Justin Richards’s ‘The Inquiry’ finds Romana called to answer for her recent actions and at the mercy of the testimony of the same people who would love to see her removed from office. With the only evidence that she responded to a clear danger having disappeared, however, she must form an uneasy truce with the CIA as an investigation looking into the depths of Gallifrey’s past is launched and Leela undertakes a fact-finding mission of her own. Despite no recollection, it transpires that Gallifrey did, in fact, build a Timonic Fusion Device and detonated it against Braxiatel’s warnings, collapsing the planet’s transduction barriers and leading to the instant destruction of the 100 million inhabitants of Minyos. Members of a mysterious power traveled back in time to steal the device before it was detonated, however, and only the Matrix and Braxiatel’s data bomb offer any proof that the device and its actions did once exist, thus triggering Romana’s plan to right past wrongs.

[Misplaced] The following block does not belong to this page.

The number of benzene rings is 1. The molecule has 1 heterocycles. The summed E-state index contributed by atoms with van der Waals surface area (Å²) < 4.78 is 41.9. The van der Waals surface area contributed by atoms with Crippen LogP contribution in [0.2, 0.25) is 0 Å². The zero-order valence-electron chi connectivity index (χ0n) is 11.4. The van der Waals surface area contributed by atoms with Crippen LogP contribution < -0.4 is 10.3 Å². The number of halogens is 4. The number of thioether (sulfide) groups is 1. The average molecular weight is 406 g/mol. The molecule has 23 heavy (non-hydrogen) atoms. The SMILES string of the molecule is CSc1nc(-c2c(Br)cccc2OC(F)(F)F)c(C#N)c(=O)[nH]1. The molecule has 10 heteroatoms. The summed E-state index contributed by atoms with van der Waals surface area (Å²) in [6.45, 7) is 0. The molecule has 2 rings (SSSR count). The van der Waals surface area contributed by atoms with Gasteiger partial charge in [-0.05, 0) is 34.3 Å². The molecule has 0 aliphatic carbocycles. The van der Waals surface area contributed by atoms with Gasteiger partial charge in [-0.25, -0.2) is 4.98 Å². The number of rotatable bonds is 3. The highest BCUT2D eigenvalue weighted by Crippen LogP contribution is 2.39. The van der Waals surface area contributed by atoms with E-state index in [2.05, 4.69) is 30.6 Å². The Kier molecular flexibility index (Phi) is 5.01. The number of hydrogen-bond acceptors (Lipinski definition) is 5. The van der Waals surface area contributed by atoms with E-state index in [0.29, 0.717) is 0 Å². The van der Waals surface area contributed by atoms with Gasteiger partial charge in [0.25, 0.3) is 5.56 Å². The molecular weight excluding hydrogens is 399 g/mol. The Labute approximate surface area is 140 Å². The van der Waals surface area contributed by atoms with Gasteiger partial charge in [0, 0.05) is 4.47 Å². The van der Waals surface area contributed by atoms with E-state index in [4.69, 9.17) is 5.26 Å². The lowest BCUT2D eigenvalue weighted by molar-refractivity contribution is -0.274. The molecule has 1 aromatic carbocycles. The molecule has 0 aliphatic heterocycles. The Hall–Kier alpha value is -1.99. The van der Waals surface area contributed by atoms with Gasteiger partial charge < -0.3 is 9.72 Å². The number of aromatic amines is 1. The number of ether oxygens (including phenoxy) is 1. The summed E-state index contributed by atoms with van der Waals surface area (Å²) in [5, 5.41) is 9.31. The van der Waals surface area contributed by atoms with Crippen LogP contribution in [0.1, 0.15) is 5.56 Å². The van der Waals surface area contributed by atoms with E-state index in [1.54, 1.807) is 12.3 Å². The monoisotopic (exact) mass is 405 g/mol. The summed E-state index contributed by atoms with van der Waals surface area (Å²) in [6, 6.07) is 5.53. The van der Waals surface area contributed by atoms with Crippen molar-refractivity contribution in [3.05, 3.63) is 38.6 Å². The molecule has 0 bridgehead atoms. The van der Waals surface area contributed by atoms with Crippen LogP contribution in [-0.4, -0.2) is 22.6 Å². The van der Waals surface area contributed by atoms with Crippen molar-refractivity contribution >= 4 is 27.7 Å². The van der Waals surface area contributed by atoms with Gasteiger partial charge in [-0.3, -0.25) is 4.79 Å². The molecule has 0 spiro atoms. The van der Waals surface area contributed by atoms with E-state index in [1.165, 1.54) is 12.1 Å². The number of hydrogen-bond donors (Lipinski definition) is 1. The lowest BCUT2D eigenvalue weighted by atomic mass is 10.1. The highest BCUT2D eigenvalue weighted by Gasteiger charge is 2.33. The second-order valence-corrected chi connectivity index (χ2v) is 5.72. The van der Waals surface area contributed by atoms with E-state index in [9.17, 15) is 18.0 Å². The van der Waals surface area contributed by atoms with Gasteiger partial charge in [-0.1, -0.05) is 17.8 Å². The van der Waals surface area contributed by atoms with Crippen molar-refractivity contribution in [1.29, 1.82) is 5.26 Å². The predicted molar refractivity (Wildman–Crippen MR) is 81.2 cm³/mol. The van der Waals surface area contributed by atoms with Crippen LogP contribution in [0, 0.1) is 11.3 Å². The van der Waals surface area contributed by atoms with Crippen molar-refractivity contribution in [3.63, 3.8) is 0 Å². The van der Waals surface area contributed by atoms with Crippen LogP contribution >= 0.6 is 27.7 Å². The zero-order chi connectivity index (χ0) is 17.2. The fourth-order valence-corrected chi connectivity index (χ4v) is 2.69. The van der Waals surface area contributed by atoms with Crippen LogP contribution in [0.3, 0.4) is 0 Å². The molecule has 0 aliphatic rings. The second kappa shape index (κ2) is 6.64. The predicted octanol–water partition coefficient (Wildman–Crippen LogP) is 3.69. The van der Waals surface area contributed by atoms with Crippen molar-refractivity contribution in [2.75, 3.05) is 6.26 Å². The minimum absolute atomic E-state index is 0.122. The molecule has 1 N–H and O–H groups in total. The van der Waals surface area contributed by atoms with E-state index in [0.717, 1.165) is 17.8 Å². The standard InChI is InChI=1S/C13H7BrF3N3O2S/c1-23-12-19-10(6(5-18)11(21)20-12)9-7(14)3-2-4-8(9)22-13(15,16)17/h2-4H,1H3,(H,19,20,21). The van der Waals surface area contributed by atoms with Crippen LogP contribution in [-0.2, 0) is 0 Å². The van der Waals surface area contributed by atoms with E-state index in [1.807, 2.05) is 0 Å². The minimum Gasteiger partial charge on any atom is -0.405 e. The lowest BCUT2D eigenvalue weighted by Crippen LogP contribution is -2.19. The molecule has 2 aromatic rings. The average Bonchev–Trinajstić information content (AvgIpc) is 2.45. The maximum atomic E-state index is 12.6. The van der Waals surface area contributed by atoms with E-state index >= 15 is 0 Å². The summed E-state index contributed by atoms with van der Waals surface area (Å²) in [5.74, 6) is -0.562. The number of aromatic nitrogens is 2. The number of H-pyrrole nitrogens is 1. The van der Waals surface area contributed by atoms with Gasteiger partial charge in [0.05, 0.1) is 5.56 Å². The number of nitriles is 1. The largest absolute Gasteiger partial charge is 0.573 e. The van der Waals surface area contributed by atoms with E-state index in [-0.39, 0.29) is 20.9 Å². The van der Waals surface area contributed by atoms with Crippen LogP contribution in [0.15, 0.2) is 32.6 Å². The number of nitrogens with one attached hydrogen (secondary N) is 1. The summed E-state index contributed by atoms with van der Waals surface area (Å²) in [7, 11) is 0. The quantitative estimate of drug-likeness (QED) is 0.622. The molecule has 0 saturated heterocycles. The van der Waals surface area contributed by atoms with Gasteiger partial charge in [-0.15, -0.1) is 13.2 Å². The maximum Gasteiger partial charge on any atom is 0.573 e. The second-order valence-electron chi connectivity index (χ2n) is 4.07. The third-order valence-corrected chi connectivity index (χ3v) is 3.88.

‘The Inquiry’ is quite a wordy script and takes a while to find its pacing, but the end result is a thrilling one that again brings together some of Big Finish’s different ranges and also offers an epilogue of sorts to the television serial ‘Underworld.’ Richards is clearly unafraid of bringing big concepts into his scripts, but the twisting nature of what did and did not occur always flows seamlessly without ever becoming confusing or overbearing. Though this is primarily a story of the Time Lords as Romana takes an active role and highlights her own loyalty and compassion, Richards still manages to progress Leela’s story as well as she discovers from the secretive Narvin during her attempted Matrix research that Torvald killed Andred, priming her for a dangerous encounter in the future and bringing a dynamic sense of consequence on all fronts as this first series nears its close.